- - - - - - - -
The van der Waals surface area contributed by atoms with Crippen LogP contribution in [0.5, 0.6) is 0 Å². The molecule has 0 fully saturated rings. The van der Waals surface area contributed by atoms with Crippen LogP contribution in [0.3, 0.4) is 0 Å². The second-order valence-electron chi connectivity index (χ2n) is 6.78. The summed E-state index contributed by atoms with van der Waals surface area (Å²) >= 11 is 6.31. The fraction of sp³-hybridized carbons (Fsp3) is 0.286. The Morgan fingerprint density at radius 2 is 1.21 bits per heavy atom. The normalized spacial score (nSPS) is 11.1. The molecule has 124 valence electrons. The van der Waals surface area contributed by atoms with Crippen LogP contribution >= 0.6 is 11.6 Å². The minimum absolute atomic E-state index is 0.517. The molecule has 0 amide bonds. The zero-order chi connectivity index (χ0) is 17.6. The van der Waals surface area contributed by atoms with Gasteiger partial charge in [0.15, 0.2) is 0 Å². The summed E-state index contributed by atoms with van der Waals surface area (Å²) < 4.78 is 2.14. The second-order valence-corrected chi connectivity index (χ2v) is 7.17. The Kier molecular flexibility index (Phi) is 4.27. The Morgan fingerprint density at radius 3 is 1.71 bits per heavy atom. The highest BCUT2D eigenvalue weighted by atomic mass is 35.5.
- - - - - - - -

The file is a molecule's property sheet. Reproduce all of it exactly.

The van der Waals surface area contributed by atoms with Crippen LogP contribution in [0.5, 0.6) is 0 Å². The molecule has 0 fully saturated rings. The van der Waals surface area contributed by atoms with Crippen LogP contribution in [0.3, 0.4) is 0 Å². The second-order valence-electron chi connectivity index (χ2n) is 6.78. The summed E-state index contributed by atoms with van der Waals surface area (Å²) >= 11 is 6.31. The fraction of sp³-hybridized carbons (Fsp3) is 0.286. The Morgan fingerprint density at radius 2 is 1.21 bits per heavy atom. The normalized spacial score (nSPS) is 11.1. The molecule has 124 valence electrons. The van der Waals surface area contributed by atoms with Crippen LogP contribution >= 0.6 is 11.6 Å². The minimum absolute atomic E-state index is 0.517. The molecule has 0 amide bonds. The zero-order chi connectivity index (χ0) is 17.6. The van der Waals surface area contributed by atoms with Gasteiger partial charge in [0.15, 0.2) is 0 Å². The summed E-state index contributed by atoms with van der Waals surface area (Å²) < 4.78 is 2.14. The second-order valence-corrected chi connectivity index (χ2v) is 7.17. The Kier molecular flexibility index (Phi) is 4.27. The Morgan fingerprint density at radius 3 is 1.71 bits per heavy atom. The highest BCUT2D eigenvalue weighted by atomic mass is 35.5.